The Cadillac XLR-V is a luxury roadster, bold in its styling and performance. Competitors from abroad have ruled over the roadster market over the last decade and Cadillac took a bold step in competing with the introduction of the Cadillac XLR-V in 2005. While the XLR, the base version of this vehicle, fails to live up to the luxury Cadillac promises, the XLR-V has more than its fair share of power, comfort, and style.
Body Styles: Convertible
Engines: 4.4-liter V-8
Transmissions: six-speed automatic
The XLR-V is reduced to a single trim line in 2009, removing the Alpine White Edition from the lineup. Like the XLR, the front and rear fascia of the vehicle is updated. Additional luxury items are added to the interior including Bluetooth connectivity and parts of the interior dashboard, which are redesigned for clarity including instrument graphics.
The Cadillac XLR-V has a handsome appearance. The hardtop of the vehicle is retractable. Unlike some convertibles, the hardtop on the XLR-V is easy to use. The sheet metal of the XLR-V has lots of sharp angles, which gives it a cat-like appearance: sleek but with a lot of musculature.
The car is fitted with painted 19-inch alloy wheels. The vehicle has intermittent wipers and a rear defogger to keep visibility clear. The mirrors are power controlled and heated to keep off frost. The mirrors also have a reverse tilt during parking.
The interior of the XLR-V has a lot to offer. Leather and wood trim add a touch of class. Standard technology features include nine Bose speakers, XM radio, DVD navigation system, Bluetooth connectivity, and OnStar. The bucket seats have eight-way power adjustments, heating, and lumbar support.
Although the features in the XLR-V are abundant, the six-figure price tag would suggest a bit more care going into the design. The cockpit is a bit cramped for tall drivers. Controls on the steering wheel and turn signal lever are a bit cramped. The trunk space, although a decent 11.6 cubic feet while the hardtop is up, shrinks to 4.4 cubic feet when the hardtop retracts.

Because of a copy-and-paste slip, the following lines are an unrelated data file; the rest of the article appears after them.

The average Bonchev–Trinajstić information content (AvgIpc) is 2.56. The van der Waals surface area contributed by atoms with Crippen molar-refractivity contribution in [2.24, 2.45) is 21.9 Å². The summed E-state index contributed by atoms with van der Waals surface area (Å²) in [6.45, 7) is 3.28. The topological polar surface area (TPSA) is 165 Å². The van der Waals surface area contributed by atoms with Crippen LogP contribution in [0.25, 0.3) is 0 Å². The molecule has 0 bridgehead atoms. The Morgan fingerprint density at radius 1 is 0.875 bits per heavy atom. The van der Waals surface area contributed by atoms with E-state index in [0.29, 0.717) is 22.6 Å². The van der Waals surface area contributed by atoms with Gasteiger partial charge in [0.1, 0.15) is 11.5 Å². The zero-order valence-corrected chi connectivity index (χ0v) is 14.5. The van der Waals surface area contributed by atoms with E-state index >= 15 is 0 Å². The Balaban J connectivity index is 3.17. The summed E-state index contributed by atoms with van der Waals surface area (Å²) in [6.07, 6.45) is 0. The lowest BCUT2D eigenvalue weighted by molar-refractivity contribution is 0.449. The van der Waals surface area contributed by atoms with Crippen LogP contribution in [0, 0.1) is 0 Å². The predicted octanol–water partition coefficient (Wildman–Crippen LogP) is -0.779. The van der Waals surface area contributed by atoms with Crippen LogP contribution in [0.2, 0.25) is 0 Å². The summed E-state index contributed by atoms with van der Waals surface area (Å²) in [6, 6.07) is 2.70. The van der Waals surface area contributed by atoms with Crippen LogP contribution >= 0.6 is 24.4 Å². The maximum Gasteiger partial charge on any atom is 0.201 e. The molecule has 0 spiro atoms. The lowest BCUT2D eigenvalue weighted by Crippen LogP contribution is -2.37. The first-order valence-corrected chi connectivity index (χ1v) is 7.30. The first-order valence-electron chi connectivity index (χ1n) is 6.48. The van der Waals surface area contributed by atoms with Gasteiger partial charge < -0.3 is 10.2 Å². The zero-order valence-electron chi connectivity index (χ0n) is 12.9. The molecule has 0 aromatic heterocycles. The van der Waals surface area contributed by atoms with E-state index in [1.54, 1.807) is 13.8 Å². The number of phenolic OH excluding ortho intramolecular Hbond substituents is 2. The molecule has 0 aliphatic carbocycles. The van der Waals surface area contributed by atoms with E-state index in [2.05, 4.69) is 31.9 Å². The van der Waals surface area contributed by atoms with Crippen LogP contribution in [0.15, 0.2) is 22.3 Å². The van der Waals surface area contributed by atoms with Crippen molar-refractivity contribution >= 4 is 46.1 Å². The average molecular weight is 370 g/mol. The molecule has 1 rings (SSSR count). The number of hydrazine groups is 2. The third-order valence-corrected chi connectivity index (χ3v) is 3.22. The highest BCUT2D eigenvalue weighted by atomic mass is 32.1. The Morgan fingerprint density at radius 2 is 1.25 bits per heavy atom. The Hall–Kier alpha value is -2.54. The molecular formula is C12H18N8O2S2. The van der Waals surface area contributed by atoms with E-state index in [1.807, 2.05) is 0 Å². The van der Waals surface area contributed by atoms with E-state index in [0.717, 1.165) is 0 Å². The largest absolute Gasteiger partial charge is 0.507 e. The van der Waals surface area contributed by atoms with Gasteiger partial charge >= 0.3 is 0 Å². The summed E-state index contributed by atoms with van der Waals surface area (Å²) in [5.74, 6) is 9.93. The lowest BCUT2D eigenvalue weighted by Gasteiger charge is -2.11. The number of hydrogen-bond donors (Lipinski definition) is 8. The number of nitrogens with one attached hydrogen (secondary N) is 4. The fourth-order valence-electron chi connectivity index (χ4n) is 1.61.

Performance & Handling
The Cadillac XLR-V is fitted with a supercharged 4.4-liter, V-8 engine that produces a whopping 443 horsepower with 414 lb-ft of torque. The car can accelerate from zero to 60 mph in 4.6 seconds.
Although the car practically flies, the enjoyment derived from such speed is seriously hindered by the suspension and handling. The car feels spongy in curves, leaning into a roll during hard turns. Although not as bad as the XLR, the XLR-V doesn’t perform as you would expect a speedy roadster would do.
Braking is a little long in comparison to the competitors. Even worse, the nose tends to dip during braking due to the spongy suspension.
When left to a smooth coast, the Cadillac XLR-V does ride smooth and enjoyable. With the top down, the ride is extremely pleasant. Maybe Cadillac had the smooth, long runs of American roads in mind when designing the vehicle. The XLR-V would be quite out of place in the winding roads of Europe.
The XLR-V is full of safety features. Four-wheel anti-lock brakes are standard. Dual front airbags with head protection and side-mounted air bags are standard as well. The passenger airbag is deactivated when the passenger seat is empty. A post-collision safety system is included in the unfortunate case of a crash. A remote alarm system is installed as a courtesy as well.
EPA Fuel Economy
XLR-V: 14/23 mpg city/highway
- Fancy hardtop
- Handsome exterior
- Endless array of luxury features
- Strong V-8 engine
You Won't Like
- Cramped cockpit for tall drivers
- Uncomfortable seats
- Big steering wheel
- Controls feel cluttered
Handles a lot like a Cadillac sedan.
If You Like This Vehicle
- BMW M6
- Jaguar XKR
- Mercedes SL-Class